For its part, the Trump administration faces a political problem with the upcoming 2020 elections and has an incentive to deflect blame from its own response. By blaming China for the magnitude of the outbreak, the Trump administration can try to channel domestic discontent towards a foreign adversary, particularly from the administration’s core supporters. Thus, both the health impacts and economic disruption can be pinned on China rather than the administration. This blame-shifting manifested in unsuccessful U.S. efforts at both the G7 meeting and the United Nations Security Council to insist that other countries attach Wuhan or Chinese to the name of the virus. In both cases, such actions undermined the ability of the G7 and the Security Council to agree to a joint statement and other active measures to respond to the crisis. The Trump administration’s decision to withhold support for the WHO is tied to its perception that the organization and its leadership cozied up to China in the lead up to the outbreak and thus failed the world.  The role of the individual is easier to observe in the United States where democratic decline has accentuated the problems of its presidential system and made the country increasingly like a personalized dictatorship, subject to the whims of its leader. This has made first image explanations in political science theories, which that focus on the role of individuals, more relevant than ever before. Trump’s personal inclinations have had an outsized impact not only on the U.S. response to the coronavirus outbreak, but also the country’s willingness to engage in international leadership.

Analysis of Trump’s worldview

Trump has a well-developed and long-held worldview that is, as demonstrated, based primarily on the president’s hostility to international trade and alliances and his view that foreign countries are ripping off the United States. He thinks the U.S. has been getting the sucker’s payoff from international cooperation for a long time. He evokes a neo-mercantilist, zero-sum view of the world. It has also been noted that the importance attached to relative gains may vary over time and here we see it vary by individual. Trump lies on the extreme edge of that valuation, elevating both the distribution of gains to the United States as well as short-term considerations. Under Trump, the U.S. has departed from its international leadership position in previous crises like HIV/AIDS and Ebola because of the president’s own America first worldview, which has led to lacunae about the ability of the country to resolve this problem on its own and the need for international cooperation.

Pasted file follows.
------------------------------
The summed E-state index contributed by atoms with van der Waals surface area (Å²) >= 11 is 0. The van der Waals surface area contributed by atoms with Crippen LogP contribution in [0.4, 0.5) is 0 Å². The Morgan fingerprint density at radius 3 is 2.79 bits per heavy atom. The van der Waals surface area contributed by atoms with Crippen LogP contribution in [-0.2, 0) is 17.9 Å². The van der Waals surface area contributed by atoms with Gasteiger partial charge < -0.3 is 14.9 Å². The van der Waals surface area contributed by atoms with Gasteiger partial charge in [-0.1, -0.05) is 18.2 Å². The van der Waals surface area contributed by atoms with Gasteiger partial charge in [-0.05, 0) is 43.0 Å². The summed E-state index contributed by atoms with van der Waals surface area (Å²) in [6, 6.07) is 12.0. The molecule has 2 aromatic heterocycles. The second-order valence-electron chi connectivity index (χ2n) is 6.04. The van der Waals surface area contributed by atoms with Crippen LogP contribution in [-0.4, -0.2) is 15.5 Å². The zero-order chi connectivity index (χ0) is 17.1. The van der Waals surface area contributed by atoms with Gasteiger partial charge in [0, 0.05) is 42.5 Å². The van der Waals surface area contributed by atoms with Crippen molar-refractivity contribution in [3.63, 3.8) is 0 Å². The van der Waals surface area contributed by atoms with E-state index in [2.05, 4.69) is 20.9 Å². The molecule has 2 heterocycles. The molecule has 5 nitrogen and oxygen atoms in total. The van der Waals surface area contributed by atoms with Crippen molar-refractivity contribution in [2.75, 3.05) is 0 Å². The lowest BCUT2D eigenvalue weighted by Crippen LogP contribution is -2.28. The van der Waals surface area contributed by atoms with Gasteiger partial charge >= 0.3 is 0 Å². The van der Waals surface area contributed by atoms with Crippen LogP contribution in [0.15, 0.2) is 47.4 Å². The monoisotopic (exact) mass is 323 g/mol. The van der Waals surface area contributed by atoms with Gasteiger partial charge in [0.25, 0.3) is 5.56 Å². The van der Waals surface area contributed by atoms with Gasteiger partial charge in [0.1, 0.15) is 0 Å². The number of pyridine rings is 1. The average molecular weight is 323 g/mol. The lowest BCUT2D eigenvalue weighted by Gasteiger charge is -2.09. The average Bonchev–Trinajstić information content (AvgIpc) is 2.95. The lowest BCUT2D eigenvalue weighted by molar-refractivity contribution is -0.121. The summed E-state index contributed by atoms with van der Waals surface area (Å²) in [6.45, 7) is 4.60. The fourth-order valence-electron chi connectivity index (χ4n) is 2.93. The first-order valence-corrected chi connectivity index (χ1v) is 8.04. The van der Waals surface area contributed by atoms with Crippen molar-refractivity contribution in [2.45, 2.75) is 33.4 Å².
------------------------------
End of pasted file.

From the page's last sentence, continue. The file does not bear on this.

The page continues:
While Congress may ultimately be able to use its appropriation and investigation powers to restore WHO funding, the experience to date of Congressional oversight of this president has not been promising. As we saw, after President Trump unilaterally held up Congressionally appropriated military aid to Ukraine, he was impeached by the House of Representatives but not convicted by the U.S. Senate and thus avoided being removed from office. It is hard to imagine any process holding him to account so close to the November 2020 election.

On some level, the intersection of two leading countries with personalistic authoritarian regimes elevates the importance of the individual to a structural property. To the extent that Trump and Xi get along or see mutual benefit to cooperating, they may cooperate, but as soon as their individual fortunes are better served by appealing to nationalist audiences, they are not constrained from pivoting to hostility to the other party. While that agency has consequences, it nonetheless makes agreements on trade, global health, or anything extremely unstable.

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1 Comment

  • javin.luckas@andyes.net'
    kollia
    June 18, 2020, 8:48 pm